An author wakes up in hospital. Something dramatic has happened – she just can’t quite remember what. What she can recall, however, is what happened before.
When the author moves to Fredrikstad from Oslo with her family, she finds new friends, a new life and what she hopes will be the starting-point for a new novel. Her new girlfriend X has given her permission to write whatever she wants about what they describe as a major issue that has marked X’s life. It looks set to be the author’s best novel ever, but X gradually becomes increasingly unstable and intimidating, and the author realises that her entire writing project is in jeopardy. The same goes for her artistic freedom, her finances, her relationship to her publisher and colleagues – not to mention the relationships in her own family. What can an author allow herself, and who really owns a story?
Selma Lønning Aarø’s new novel is funny, sometimes frightening and unusually topical. A continuation of a strong feminist tradition, it also comments on the debate about reality literature.
Funny and sharp-witted
“Selma Lønning Aarø explores the dilemmas of autofiction – and with a brand new twist. … What is the ethical responsibility of an author? [Her] new novel, Right to Privacy, goes straight to the heart of this problem in a way that is both funny and thought-provoking. (…) You come home with her, and would rather not leave. (…) she is both very funny and knowledgeable.”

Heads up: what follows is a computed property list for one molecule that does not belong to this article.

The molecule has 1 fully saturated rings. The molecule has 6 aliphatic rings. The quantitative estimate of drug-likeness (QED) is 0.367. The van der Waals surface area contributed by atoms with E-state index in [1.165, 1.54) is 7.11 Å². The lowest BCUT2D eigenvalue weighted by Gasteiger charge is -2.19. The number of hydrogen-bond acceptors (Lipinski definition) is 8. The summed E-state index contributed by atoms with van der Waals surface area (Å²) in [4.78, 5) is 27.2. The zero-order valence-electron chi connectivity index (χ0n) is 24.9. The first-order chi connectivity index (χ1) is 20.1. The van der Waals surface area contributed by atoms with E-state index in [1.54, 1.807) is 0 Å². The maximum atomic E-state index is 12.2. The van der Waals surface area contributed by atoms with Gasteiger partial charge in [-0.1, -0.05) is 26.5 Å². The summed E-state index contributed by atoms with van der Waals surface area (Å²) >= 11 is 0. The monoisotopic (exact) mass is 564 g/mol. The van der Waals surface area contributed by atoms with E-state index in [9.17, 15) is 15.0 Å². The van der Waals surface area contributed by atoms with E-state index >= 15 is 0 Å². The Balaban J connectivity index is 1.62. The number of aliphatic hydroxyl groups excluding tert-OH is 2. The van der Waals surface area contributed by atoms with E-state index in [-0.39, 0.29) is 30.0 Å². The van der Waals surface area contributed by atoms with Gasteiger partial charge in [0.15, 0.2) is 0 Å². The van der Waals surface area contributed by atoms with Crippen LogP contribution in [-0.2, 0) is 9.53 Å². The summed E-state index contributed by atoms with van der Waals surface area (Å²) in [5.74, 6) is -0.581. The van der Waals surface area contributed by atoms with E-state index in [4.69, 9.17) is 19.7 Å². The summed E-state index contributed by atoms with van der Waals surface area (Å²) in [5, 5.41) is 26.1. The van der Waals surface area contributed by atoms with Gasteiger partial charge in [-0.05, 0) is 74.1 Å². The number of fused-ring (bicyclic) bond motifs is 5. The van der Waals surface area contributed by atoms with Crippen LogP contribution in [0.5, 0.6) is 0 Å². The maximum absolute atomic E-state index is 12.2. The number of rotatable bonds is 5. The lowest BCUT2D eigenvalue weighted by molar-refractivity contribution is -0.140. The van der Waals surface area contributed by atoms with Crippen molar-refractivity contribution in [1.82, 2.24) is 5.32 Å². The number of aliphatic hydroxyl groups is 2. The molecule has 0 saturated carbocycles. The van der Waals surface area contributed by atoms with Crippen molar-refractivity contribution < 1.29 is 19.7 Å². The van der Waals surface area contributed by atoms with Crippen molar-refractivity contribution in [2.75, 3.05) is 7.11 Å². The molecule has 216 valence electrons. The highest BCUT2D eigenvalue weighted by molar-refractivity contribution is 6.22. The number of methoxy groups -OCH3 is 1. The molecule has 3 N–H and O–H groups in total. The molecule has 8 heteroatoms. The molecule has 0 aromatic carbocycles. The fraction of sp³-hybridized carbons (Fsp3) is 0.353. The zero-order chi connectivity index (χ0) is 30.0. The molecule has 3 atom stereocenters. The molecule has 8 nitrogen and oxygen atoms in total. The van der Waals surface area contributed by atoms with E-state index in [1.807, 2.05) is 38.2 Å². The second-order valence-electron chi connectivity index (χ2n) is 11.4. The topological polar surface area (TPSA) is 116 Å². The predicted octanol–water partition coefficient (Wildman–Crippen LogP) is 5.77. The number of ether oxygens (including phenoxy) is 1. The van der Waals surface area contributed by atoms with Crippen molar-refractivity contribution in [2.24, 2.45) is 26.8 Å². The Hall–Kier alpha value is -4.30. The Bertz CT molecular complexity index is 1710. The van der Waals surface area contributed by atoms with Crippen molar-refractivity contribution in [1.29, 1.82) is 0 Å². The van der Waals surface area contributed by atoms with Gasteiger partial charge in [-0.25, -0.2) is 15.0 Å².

“Elegantly done (…) Selma Lønning Aarø writes with levity and humour, with lots of funny and sharp turns of phrase, observations, conclusions. (…) And there is it again, the question of what is real – and “real”. Selma Lønning Aarø doesn’t offer a solution. That’s the point. But a fun and quite original twist on the problem raised, is something that is definitely offered in Right to Privacy.”
Satirical and astute
“With Right to Privacy, Selma Lønning Aarø invites us to think critically about the use of real-life models in literature, and she offers several interesting reflections about the nature of truth and who gets to tell their story.”
“It’s a smooth-flowing, well-oiled text, written without ornaments, tight-reined … Lønning Aarø writes hilariously about being perceived as getting on in years, about supposedly belonging to a time gone by.”
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